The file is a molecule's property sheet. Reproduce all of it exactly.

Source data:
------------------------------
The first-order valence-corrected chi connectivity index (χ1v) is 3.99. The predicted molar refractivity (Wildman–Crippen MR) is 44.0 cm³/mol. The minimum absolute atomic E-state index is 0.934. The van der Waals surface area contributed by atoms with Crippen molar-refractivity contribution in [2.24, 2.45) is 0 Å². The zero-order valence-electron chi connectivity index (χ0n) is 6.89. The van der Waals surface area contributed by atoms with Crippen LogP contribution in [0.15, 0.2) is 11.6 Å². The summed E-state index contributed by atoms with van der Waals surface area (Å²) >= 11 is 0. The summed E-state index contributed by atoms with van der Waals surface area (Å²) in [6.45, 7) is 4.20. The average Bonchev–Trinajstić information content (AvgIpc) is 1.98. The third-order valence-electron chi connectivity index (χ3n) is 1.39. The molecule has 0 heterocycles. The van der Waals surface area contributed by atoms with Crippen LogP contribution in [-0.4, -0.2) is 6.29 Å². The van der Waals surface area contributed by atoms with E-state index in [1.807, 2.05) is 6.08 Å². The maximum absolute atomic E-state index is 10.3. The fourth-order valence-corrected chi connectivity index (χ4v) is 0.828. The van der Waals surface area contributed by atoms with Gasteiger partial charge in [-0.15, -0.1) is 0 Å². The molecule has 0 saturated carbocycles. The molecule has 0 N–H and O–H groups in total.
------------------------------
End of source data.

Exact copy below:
The first-order valence-corrected chi connectivity index (χ1v) is 3.99. The predicted molar refractivity (Wildman–Crippen MR) is 44.0 cm³/mol. The minimum absolute atomic E-state index is 0.934. The van der Waals surface area contributed by atoms with Crippen molar-refractivity contribution in [2.24, 2.45) is 0 Å². The zero-order valence-electron chi connectivity index (χ0n) is 6.89. The van der Waals surface area contributed by atoms with Crippen LogP contribution in [0.15, 0.2) is 11.6 Å². The summed E-state index contributed by atoms with van der Waals surface area (Å²) >= 11 is 0. The summed E-state index contributed by atoms with van der Waals surface area (Å²) in [6.45, 7) is 4.20. The average Bonchev–Trinajstić information content (AvgIpc) is 1.98. The third-order valence-electron chi connectivity index (χ3n) is 1.39. The molecule has 0 heterocycles. The van der Waals surface area contributed by atoms with Crippen LogP contribution in [-0.4, -0.2) is 6.29 Å². The van der Waals surface area contributed by atoms with E-state index in [1.807, 2.05) is 6.08 Å². The maximum absolute atomic E-state index is 10.3. The fourth-order valence-corrected chi connectivity index (χ4v) is 0.828. The van der Waals surface area contributed by atoms with Gasteiger partial charge in [-0.15, -0.1) is 0 Å². The molecule has 0 saturated carbocycles. The molecule has 0 N–H and O–H groups in total.